This month saw the examiner’s report released from the May IB exams. This is a much anticipated document that your teacher’s user to aid their teaching – so even though your teachers may not directly refer to it, they will (hopefully) use it.

That said, the aim of this article is to make you more aware of some of the recommendations that come from it. The report comments on (amongst other things) the questions that students had difficulty answering and how students performed in the internal assessment (IA).

There are actually two examiners report –one for time zone 1 (TZ1) and another for time zone 2 (TZ2). TZ1 covers the Americas; TZ2 covers the rest of the world (Europe, Africa, Middle East, Asia, and Australasia).

In the TZ1 paper 2, students has difficulty answering questions on writing a balanced equation for the reaction between calcium carbonate and sulfuric acid, calculating activation from the slope of ln k against 1/T, Identifying a dative covalent bond, explaining why copper is not used in electrolysis of water, explaining why some salt solutions are acidic, basic or neutral.

And in the TZ2 paper 2, students, interestingly had difficulties with other concepts, such as uncertainties, explaining delocalization, describing of metallic bonding, writing hypotheses and finding the activation energy of a reaction from a graph.

What you need to do as a student is to see if you understand these concepts. Some of them are difficult concepts (for example, finding the activation energy of a reaction from a graph) but others are more straightforward (for example, writing a balanced equation).

Why? Well, if students globally are struggling with these ideas, this may set your work out from the next and it may help you to gain those extra couple of points you need and tip your final grade into the next grade band. The extra effort now could really be worth it in the long term.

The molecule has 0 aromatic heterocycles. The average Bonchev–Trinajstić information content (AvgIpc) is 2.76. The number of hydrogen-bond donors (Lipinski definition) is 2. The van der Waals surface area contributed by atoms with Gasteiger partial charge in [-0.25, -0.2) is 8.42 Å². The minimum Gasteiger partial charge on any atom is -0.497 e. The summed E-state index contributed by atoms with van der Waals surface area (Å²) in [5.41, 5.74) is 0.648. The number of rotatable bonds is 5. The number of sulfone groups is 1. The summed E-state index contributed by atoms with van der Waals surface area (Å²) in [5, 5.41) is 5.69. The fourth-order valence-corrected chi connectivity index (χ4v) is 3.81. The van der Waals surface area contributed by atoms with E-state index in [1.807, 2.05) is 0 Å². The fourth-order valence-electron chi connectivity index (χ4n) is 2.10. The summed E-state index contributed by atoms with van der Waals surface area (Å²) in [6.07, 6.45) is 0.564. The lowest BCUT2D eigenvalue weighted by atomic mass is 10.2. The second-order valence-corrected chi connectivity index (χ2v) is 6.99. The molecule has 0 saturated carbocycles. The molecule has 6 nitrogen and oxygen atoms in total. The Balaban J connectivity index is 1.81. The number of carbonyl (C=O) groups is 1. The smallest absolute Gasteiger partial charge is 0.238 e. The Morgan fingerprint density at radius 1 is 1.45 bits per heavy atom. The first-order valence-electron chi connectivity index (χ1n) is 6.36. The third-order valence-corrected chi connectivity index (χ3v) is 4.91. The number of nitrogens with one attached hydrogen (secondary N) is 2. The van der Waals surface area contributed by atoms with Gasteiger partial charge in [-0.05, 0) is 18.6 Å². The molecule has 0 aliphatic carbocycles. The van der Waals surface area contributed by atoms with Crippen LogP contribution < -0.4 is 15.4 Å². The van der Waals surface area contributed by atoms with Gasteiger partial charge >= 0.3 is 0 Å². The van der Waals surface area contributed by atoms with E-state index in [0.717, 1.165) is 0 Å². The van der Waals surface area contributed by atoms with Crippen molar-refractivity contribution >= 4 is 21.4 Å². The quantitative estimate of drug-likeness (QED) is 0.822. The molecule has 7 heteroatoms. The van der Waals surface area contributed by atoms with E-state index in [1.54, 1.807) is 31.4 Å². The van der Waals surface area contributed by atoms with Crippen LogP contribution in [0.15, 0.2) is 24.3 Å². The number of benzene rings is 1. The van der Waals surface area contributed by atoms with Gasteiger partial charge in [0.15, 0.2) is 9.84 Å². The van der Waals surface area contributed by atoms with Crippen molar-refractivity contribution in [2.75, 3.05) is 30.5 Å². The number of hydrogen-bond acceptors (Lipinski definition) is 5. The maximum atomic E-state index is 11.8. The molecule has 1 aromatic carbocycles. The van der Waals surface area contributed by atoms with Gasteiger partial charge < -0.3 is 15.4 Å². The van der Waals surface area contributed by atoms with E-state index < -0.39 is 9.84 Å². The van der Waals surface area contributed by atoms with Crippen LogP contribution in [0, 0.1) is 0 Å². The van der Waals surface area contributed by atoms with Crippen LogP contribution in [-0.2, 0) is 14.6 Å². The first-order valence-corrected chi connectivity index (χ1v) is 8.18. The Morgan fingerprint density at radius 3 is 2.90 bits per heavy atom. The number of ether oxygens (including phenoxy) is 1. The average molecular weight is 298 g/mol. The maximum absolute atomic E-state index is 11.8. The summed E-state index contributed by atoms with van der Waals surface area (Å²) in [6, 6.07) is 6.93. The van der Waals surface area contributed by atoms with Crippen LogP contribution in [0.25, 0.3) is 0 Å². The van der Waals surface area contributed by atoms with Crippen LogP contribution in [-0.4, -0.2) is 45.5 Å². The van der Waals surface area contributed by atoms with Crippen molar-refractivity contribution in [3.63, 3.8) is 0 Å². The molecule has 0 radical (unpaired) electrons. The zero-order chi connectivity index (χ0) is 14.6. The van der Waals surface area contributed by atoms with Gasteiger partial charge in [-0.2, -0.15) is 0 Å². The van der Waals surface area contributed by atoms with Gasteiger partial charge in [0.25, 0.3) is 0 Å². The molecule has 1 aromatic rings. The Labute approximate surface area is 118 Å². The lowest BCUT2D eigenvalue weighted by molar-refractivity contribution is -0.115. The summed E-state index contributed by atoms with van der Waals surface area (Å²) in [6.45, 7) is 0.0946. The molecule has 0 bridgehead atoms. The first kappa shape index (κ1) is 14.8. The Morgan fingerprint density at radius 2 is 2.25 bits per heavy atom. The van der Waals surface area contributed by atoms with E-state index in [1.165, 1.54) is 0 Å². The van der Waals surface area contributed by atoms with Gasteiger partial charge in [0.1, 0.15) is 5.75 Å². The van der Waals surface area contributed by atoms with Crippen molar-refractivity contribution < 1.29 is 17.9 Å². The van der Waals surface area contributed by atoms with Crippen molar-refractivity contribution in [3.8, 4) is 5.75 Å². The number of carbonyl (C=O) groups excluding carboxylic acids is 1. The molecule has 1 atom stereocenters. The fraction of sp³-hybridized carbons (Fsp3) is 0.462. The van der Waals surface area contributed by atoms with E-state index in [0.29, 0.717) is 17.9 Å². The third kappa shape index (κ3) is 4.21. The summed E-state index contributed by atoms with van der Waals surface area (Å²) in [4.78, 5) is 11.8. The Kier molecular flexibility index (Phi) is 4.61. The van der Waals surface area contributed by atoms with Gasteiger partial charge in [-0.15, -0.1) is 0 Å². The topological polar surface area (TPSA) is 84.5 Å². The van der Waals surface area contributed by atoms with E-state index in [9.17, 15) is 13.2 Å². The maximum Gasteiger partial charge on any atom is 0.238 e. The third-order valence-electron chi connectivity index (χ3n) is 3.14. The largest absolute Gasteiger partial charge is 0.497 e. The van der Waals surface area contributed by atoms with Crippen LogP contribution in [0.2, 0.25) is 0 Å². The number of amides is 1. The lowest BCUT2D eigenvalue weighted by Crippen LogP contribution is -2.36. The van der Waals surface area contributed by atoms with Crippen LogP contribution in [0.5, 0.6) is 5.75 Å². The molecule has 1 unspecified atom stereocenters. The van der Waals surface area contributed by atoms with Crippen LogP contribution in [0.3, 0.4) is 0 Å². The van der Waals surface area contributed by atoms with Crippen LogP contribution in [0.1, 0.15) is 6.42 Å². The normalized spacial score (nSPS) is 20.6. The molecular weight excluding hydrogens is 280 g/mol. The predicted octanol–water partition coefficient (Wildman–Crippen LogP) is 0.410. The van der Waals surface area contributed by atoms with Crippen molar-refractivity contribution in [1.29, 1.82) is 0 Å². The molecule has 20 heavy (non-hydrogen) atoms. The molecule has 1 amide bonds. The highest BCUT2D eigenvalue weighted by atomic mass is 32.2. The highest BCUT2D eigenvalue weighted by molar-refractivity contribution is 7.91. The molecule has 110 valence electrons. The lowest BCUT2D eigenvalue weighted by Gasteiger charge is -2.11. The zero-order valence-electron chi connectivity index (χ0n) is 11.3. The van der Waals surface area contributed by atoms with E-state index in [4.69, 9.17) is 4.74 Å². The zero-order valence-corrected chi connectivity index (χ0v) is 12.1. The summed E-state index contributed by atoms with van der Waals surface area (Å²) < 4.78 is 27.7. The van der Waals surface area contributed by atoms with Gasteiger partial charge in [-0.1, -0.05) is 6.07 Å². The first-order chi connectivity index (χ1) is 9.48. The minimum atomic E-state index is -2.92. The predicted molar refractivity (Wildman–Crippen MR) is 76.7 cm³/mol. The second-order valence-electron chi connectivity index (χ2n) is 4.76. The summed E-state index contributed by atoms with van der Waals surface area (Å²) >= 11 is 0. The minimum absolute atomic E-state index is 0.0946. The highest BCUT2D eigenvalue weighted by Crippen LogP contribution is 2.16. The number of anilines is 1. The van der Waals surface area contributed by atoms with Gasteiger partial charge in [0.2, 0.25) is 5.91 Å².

I have addressed IA in other blog posts but I do think it is worth highlighting as well what the chief examiner felt needed more improvement:

Design aspect 2 – controlling the variables. Students commonly failed to identify methods to control or monitor the control variables that they had earlier identified as needing controlling. A good tip here is, if you are typing up the work, to use different font colours in design aspect 1 for each controlled variable. In aspect 2, every time you mention a controlled variable, use the same colour font to show it as you did for aspect 1 – this should allow you (and your teacher and the moderator) to cross reference the respective variables.

Data Collection and Processing aspect 1 – the collection of quantitative and qualitative data. Students still forget to completely satisfy aspect 1, both quantitative data (in other words, numbers) and qualitative data (in other words, observations) need to be recorded. Nearly every experiment you carry out will have some sort of qualitative data and it is very easy to overlook this.

I hope that these tips are useful –why not ask your teacher to see more of the document?

If you do have any specific questions, please feel free to post them below and I will get back to you with an answer.

Until next time!